Stage 4: Changing Lanes on the Highway
Length of Lesson: 15-20 minutes
Recognize the speed differences between lanes
Changing lanes on the highway can be particularly challenging due to the high speeds as well as the relative difference in speeds between lanes. For instance, the traffic on the far left lane may be traveling 75 mph whereas the traffic in the middle lane may be traveling 65mph and the far right lane, 55mph. This is foreign to new drivers who are accustomed to driving on city streets in which all lanes of traffic are traveling at approximately the same speed.
You Must React Quickly
Just as we discussed in the article on merging, gaps in traffic can close quickly on the highway. New drivers are shocked to find that a gap that was open five seconds ago is now occupied by a fast-approaching truck or car. That’s why changing lanes on the highway requires several steps:
- Find a gap in traffic in the lane you wish to move into.
- Activate your turn signal.
- Check traffic ahead of and behind you to ensure it is clear.
- Check traffic one lane over from the lane you’re going to move into to make sure no other car is trying to move into the same spot. This is extremely important.
- Use the side mirror to ensure that your blind spot is clear. If you’re using the <BGE mirror settings> (which we strenuously recommend), you don’t need to do an over-the-shoulder check. Personally, I believe that the over-the-shoulder check is dangerous because new drivers tend to inadvertently turn the wheel in the direction they look. Plus, it requires turning your entire field of vision away from the direction you’re traveling. Proponents of this method suggest that, well, it’s only for a second. They say that it’s just a “quick glance”. Well, then what good is it? A quick glance isn’t long enough to determine what a car is doing (if it’s changing direction or speed). It only tells you if a car is located where you’ve looked. Well, if you use the BGE mirror setting, you obtain the exact same information without the dangerous side-effects of an over-the-shoulder glance. Of course, there’s nothing illegal about the over-the-shoulder glance, so if it makes you feel more comfortable, go ahead and do it.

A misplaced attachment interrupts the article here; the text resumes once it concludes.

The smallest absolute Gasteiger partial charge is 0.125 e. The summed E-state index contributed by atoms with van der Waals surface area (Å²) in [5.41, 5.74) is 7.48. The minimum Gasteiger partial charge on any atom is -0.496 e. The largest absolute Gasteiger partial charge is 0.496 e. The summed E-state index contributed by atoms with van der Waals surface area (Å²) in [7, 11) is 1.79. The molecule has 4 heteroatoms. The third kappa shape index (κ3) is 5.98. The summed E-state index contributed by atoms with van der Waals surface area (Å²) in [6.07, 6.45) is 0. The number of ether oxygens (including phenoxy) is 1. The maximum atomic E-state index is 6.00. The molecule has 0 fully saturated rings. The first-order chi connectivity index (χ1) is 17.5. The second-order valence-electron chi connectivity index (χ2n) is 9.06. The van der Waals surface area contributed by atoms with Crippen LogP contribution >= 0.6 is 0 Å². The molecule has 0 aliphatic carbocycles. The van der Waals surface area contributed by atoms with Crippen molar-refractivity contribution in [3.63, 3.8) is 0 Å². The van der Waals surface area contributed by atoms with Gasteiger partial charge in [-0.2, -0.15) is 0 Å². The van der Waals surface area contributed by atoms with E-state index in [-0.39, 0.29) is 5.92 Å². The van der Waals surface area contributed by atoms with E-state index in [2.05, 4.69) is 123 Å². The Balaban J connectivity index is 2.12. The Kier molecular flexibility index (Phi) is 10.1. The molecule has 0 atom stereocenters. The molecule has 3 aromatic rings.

- Quickly move into the new lane.
- Turn off your turn signal.
Should My Teen Accelerate When They Move Into a New Lane?
There are certain incontrovertible rules in driving such as “Do not go on Red”. There are a lot of people who believe, with a fierce tenacity, that you should always accelerate when changing lanes on the highway. Who came up with this? You should base the speed at which you change lanes upon the traffic conditions!
Now, I understand why people believe this: if you’re moving from a lane that is traveling 60mph into a lane that is also traveling 60mph, you will need to slightly increase your speed in order to maintain your position in the flow of traffic as you change lanes. This is because your car is slightly angled away from straight ahead while you change lanes. And obviously, if you’re moving from a lane that is traveling 55mph into a lane that is traveling 65mph, you will need to accelerate during the lane change in order to keep up with the flow of traffic. But, what about moving from a lane that is traveling 65mph into a lane that is traveling 55mph. Should you still accelerate? No! You should probably take your foot off the accelerator and cover the brake as you change lanes.
Talk Your Teen Through the Lane Change
With most new tasks on the highway, you need to talk your teen through the decision-making process of changing lanes. For the first several lane changes, you should double-check all of their mirrors to make sure that the lane they’re moving into is indeed clear.
Continue on to Passing on a Divided Highway